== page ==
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Important Things You Should Know About Sun Tanning, Skin Damage and Skin Cancer

Updated on August 25, 2009

Summer has arrived and it’s time to break out the shorts and skirts. However, many people are hesitant to step out in summer apparel. And for most, it’s a body issue. It’s rare to find an average person that is not self-conscious in one way or another.

Society has set forth the notion that the ideal body must be flawless. Imperfections, no matter how slight, are abhorred. So how do we maintain this faux image? At one time or another, the average person surrenders their body to various degrees of damage.

One of the most popularized methods of beautifying for summer is tanning. Tanning, or specifically exposure to ultraviolet (UV) light, imposes dangers to skin. Skin cancer is the most common form of cancer in the United States, yet this does not prevent millions of people from sunbathing and using tanning beds yearly.

Sun tanning or sun bathing damages your skin and potentially leads to skin cancer.
Sun tanning or sun bathing damages your skin and potentially leads to skin cancer.

Skin Cancer, Risk Factors and Safety

Some startling statistics were filed by CDC’s (Centers for Disease Control and Prevention) division of Cancer Prevention and Control. The most alarming is that 65%-90% of melanomas, the most dangerous of skin cancers, are caused by exposure to UV light or sunlight.

In 2005 it was reported that 53,792 people in the United States were diagnosed with melanomas of the skin. In that same year, 8,345 people died of melanoma skin cancer. Bear in mind that these statistics do not include other types of skin cancer such as basal cell and squamous cell carcinomas.

General risk factors for people that are more susceptible to skin cancers are people with: lighter skin color, family history of skin caner, personal history of skin cancer, history of sunburns, skin that burns, reddens, freckles or becomes painful in the sun, blue or green eyes, blond or red hair and certain types and large number of moles.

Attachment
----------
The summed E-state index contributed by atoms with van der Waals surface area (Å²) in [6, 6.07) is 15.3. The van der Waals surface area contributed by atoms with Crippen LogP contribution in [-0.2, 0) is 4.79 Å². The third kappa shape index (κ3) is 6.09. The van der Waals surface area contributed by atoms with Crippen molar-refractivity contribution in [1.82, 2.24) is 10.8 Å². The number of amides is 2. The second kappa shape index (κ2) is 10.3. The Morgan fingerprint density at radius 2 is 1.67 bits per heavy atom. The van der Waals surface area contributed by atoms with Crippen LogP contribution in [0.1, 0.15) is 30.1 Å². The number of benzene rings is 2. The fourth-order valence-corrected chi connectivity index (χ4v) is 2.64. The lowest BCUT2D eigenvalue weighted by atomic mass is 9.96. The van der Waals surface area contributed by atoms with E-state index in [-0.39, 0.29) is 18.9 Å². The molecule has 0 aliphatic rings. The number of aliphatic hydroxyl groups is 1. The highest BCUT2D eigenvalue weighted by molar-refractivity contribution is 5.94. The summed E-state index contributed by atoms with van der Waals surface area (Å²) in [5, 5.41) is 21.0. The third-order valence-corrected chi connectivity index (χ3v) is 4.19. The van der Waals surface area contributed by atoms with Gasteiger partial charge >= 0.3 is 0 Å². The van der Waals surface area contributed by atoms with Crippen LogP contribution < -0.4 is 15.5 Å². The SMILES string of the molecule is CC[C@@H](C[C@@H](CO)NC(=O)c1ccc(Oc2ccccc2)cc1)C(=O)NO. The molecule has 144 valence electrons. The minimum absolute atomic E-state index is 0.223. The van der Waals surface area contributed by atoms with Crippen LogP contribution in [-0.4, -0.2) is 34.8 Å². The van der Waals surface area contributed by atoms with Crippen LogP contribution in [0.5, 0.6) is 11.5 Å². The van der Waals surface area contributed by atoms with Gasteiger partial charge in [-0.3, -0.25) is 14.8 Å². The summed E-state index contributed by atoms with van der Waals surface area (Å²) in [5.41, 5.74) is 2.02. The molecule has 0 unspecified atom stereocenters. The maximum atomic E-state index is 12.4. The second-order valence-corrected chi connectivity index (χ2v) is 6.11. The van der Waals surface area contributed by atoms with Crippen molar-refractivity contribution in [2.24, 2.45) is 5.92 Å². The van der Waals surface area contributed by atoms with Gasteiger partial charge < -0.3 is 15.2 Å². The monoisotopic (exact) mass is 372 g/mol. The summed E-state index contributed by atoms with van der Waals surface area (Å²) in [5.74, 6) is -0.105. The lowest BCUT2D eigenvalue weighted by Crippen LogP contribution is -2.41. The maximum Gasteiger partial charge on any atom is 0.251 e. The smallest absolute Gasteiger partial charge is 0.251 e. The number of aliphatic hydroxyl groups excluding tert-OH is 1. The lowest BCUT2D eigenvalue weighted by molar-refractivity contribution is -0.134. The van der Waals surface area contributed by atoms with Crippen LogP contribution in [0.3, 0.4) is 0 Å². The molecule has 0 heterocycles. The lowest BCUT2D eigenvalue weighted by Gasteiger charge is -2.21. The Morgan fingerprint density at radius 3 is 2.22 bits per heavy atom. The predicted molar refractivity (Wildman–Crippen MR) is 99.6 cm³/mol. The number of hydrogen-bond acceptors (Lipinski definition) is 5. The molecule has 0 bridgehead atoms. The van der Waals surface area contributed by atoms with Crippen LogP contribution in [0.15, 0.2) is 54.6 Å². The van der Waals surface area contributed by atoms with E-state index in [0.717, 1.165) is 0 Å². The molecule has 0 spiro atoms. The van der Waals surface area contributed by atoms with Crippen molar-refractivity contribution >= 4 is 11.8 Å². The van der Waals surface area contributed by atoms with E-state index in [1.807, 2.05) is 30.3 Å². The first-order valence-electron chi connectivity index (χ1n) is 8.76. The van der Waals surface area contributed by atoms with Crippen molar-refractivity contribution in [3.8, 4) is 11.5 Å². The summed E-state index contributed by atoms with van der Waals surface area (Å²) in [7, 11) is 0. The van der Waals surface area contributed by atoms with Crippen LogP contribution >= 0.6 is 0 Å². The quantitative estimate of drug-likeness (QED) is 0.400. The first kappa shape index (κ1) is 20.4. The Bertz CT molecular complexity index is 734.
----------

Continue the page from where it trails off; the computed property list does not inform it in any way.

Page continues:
The best preventative measure is to protect yourself from the sun. Sun-protective practices include avoiding midday hours (10 a.m.-4 p.m) when UV rays are strongest, avoiding UV lights from tanning beds, covering up with clothing to protect exposed skin, wearing a wide-brimmed hat, wearing sunglasses that wrap around and regular broad spectrum (protection from both UVA and UVB lights) sunscreen use of at least 15 SPF or higher.

Sunless tanning booths expose skin to dangerous UV lights.
Sunless tanning booths expose skin to dangerous UV lights.

Alternative Sunless Tanning Products

There is an alternative to sun tanning that reproduces similar results without associated damages. Sunless tanning provides the same benefits without the risk of skin cancer. Sunless tanning is being used more and more frequently. Sunless methods have evolved, and today you can find various forms available.

Sunless tanning products are available in a variety of forms such as pills, self-tanners, and bronzers. They come in creams, gels, and sprays. Tanning accelerators (lotions or pills, usually containing the amino acid tyrosine) claim to stimulate formation of melanin. Melanin is pigment that gives skin and hair color and are formed by melanocyte cells.

Tanning pills that contain canthaxanthin have been linked to side effects such as hepatitis and canthaxanthin retinopathy. The former is a condition in which yellow deposits are formed in the retina of the eye. Canthaxanthin is found in small amounts of certain foods as a color additive. When used as a tanner, much more is needed. Consumption will deposit it over the skin turning it orange-brown. FDA approves the use of canthaxanthin in food, but not in tanning formulas.

Sunless or self-tanning lotions that contain dihydroxyacetone (DHA) are the most effective products. This is a colorless sugar that produces color by interacting with the dead skin cells. As the dead skin cells are sloughed off your "tan" fades. Normally, the change will last five to seven days depending upon care.

Sunless tanning is a better option than sun tanning.
Sunless tanning is a better option than sun tanning.

If you’re seeking a tan, I implore that you try other methods before resorting to UV exposure. Tanning products have come a long ways and produce very similar results when applied correctly. Review this hub on sunless tanning for great how to tips and advice to get a desirable natural looking tan.

It’s okay to want to look nice. Looking nice makes you feel good about yourself. It gives you the self confidence to do things you may not normally have the courage to do. It allows you a certain aura you permeate to everyone around you. It’s what draws others to you. And self confidence is contagious.

However, it is never worth damaging your body. I highly advocate any method(s) that produce the same benefits without the associated risks. For more information, watch the video below that is produced by History.com.

Association Between Sun Danger and Sun Tanning

Comments

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    • Ladybird33 profile image

      Ladybird33 

      9 years ago from Fabulous USA

      Very good information, I hope everyone reads this.

    • EnrapturedFlame profile imageAUTHOR

      EnrapturedFlame 

      9 years ago

      Thats a great idea dohn! Thanks.. I think I will try it :)

    • dohn121 profile image

      dohn121 

      9 years ago from Hudson Valley, New York

      Hey, EnrapturedFlame. This is a very informative hub. Would it be possible to add some links from perhaps Amazon to promote some of these products (i.e. DHA, suntanning gels, sprays, etc.). It might make you a little money if you do!

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